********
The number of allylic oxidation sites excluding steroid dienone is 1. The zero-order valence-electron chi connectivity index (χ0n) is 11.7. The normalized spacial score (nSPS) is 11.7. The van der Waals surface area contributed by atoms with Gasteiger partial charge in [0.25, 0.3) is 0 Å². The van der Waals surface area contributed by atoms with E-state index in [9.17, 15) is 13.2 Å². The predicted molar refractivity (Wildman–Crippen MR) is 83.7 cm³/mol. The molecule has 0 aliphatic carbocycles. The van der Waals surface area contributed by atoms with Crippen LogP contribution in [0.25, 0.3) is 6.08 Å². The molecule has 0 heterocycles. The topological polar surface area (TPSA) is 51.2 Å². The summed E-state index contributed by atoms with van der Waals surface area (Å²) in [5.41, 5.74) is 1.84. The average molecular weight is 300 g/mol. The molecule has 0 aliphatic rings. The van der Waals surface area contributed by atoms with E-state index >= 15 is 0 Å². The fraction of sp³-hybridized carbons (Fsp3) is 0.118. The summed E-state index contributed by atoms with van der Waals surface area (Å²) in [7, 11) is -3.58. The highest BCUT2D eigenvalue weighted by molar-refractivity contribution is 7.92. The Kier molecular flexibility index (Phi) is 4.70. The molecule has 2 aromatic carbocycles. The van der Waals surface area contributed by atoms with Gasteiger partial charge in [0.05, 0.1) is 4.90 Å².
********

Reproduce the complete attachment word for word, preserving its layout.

The number of allylic oxidation sites excluding steroid dienone is 1. The zero-order valence-electron chi connectivity index (χ0n) is 11.7. The normalized spacial score (nSPS) is 11.7. The van der Waals surface area contributed by atoms with Gasteiger partial charge in [0.25, 0.3) is 0 Å². The van der Waals surface area contributed by atoms with E-state index in [9.17, 15) is 13.2 Å². The predicted molar refractivity (Wildman–Crippen MR) is 83.7 cm³/mol. The molecule has 0 aliphatic carbocycles. The van der Waals surface area contributed by atoms with Crippen LogP contribution in [0.25, 0.3) is 6.08 Å². The molecule has 0 heterocycles. The topological polar surface area (TPSA) is 51.2 Å². The summed E-state index contributed by atoms with van der Waals surface area (Å²) in [5.41, 5.74) is 1.84. The average molecular weight is 300 g/mol. The molecule has 0 aliphatic rings. The van der Waals surface area contributed by atoms with E-state index >= 15 is 0 Å². The fraction of sp³-hybridized carbons (Fsp3) is 0.118. The summed E-state index contributed by atoms with van der Waals surface area (Å²) in [7, 11) is -3.58. The highest BCUT2D eigenvalue weighted by molar-refractivity contribution is 7.92. The Kier molecular flexibility index (Phi) is 4.70. The molecule has 2 aromatic carbocycles. The van der Waals surface area contributed by atoms with Gasteiger partial charge in [0.05, 0.1) is 4.90 Å².